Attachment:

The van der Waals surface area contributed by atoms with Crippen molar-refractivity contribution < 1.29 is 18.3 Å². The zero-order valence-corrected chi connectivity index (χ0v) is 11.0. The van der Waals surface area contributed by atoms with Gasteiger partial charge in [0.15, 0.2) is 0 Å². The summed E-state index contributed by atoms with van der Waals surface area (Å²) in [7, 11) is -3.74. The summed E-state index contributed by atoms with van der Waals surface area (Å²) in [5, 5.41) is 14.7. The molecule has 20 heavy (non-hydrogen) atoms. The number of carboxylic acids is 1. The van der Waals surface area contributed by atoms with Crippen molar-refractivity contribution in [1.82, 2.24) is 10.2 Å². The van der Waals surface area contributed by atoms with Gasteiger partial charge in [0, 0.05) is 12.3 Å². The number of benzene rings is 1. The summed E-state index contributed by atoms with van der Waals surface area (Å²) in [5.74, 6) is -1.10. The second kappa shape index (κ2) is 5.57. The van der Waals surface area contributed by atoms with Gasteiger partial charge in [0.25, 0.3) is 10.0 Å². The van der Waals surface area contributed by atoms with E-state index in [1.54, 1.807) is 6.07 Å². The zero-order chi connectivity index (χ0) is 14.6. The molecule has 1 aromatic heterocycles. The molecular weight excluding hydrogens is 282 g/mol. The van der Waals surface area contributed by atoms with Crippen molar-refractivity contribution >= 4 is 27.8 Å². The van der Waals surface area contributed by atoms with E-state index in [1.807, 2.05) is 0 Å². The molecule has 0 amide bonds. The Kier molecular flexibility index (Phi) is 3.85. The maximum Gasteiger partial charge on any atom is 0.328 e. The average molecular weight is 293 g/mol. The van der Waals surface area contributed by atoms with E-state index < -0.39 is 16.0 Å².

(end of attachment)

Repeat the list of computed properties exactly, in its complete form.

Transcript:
The van der Waals surface area contributed by atoms with Crippen molar-refractivity contribution < 1.29 is 18.3 Å². The zero-order valence-corrected chi connectivity index (χ0v) is 11.0. The van der Waals surface area contributed by atoms with Gasteiger partial charge in [0.15, 0.2) is 0 Å². The summed E-state index contributed by atoms with van der Waals surface area (Å²) in [7, 11) is -3.74. The summed E-state index contributed by atoms with van der Waals surface area (Å²) in [5, 5.41) is 14.7. The molecule has 20 heavy (non-hydrogen) atoms. The number of carboxylic acids is 1. The van der Waals surface area contributed by atoms with Crippen molar-refractivity contribution in [1.82, 2.24) is 10.2 Å². The van der Waals surface area contributed by atoms with Gasteiger partial charge in [0, 0.05) is 12.3 Å². The number of benzene rings is 1. The summed E-state index contributed by atoms with van der Waals surface area (Å²) in [5.74, 6) is -1.10. The second kappa shape index (κ2) is 5.57. The van der Waals surface area contributed by atoms with Gasteiger partial charge in [0.25, 0.3) is 10.0 Å². The van der Waals surface area contributed by atoms with E-state index in [1.54, 1.807) is 6.07 Å². The zero-order chi connectivity index (χ0) is 14.6. The molecule has 1 aromatic heterocycles. The molecular weight excluding hydrogens is 282 g/mol. The van der Waals surface area contributed by atoms with Crippen molar-refractivity contribution >= 4 is 27.8 Å². The van der Waals surface area contributed by atoms with E-state index in [1.807, 2.05) is 0 Å². The molecule has 0 amide bonds. The Kier molecular flexibility index (Phi) is 3.85. The maximum Gasteiger partial charge on any atom is 0.328 e. The average molecular weight is 293 g/mol. The van der Waals surface area contributed by atoms with E-state index < -0.39 is 16.0 Å².